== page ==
Arnell fired from The Arnell Group!!!!

Interesting article. Peter Arnell was fired by his own firm. Ha!


Was Peter Arnell laid off from his namesake agency as a cost-cutting move?

News that Arnell had parted ways with the Omnicom shop broke with the emergence of a lawsuit last week. The Manhattan agency, now led by Arnell’s wife, Sara, is also giving up its posh harbor views at 7 World Trade Center to move to an Omnicom building on Varick Street in SoHo as part of an agency downsizing. It appears that, as part of the physical shift, Arnell—who famously bought an $18.3 million Katonah estate from music honcho Tommy Mottola around the time the ad exec sold his shop to Omnicom—was deemed a luxury the agency could no longer afford.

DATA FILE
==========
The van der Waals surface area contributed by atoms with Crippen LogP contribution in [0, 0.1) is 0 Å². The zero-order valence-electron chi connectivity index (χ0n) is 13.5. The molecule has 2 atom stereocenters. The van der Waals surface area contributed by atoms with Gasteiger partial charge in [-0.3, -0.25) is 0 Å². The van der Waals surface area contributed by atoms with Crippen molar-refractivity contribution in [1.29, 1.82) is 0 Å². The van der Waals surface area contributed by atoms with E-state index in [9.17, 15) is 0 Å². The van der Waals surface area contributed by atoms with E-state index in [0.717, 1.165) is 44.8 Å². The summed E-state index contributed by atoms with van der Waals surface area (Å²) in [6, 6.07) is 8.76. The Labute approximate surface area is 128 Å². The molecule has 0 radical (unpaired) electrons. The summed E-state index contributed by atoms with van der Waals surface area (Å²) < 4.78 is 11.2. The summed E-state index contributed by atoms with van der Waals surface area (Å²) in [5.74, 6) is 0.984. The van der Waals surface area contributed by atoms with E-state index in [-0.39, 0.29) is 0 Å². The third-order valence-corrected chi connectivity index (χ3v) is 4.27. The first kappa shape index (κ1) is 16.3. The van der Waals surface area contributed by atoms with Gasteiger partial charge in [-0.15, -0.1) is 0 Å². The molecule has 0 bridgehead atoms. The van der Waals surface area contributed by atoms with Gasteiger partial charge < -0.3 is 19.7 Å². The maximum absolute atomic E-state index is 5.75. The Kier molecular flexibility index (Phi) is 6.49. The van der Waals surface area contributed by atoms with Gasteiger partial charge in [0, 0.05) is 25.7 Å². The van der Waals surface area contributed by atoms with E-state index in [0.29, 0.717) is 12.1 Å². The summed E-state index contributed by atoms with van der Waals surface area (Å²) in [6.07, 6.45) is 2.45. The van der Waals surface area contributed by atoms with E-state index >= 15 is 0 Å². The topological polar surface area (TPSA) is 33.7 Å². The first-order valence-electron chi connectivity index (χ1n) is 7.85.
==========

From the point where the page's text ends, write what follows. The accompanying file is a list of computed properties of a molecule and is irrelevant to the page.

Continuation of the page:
Sara Arnell, a principal at the shop, has been named CEO and replaces her husband, who was fired on Feb. 2. Arnell recently sued the agency his wife now runs, in a complaint that also names Omnicom. The agency founder accuses the shop of trying to keep an eclectic array of vintage glasses and other collectibles that were presumably part of the initial sale to Omnicom along with acquisitions he later made on the company’s dime.

It’s not clear who at the agency or at Omnicom fired Arnell or what involvement Sara Arnell had in that decision. Arnell’s agency lists nearly 200 marketers on its Web site. In reality, it is down to about six clients, insiders say.

A former assistant editor at Vanity Fair, Sara Arnell married her husband in 1988 and has held agency titles like chief strategy officer. She did not return calls for comment. Peter Arnell could not be reached, and Omnicom declined to comment.

Assuming the Arnells are still a couple, the agency founder’s litigious response to his dismissal must make for interesting conversation at the family’s opulent dinner table. In Peter Arnell’s suit, filed two weeks ago in Manhattan Supreme Court, he leaves open the possibility of future litigation, as he questions “whether (his) termination was lawful.”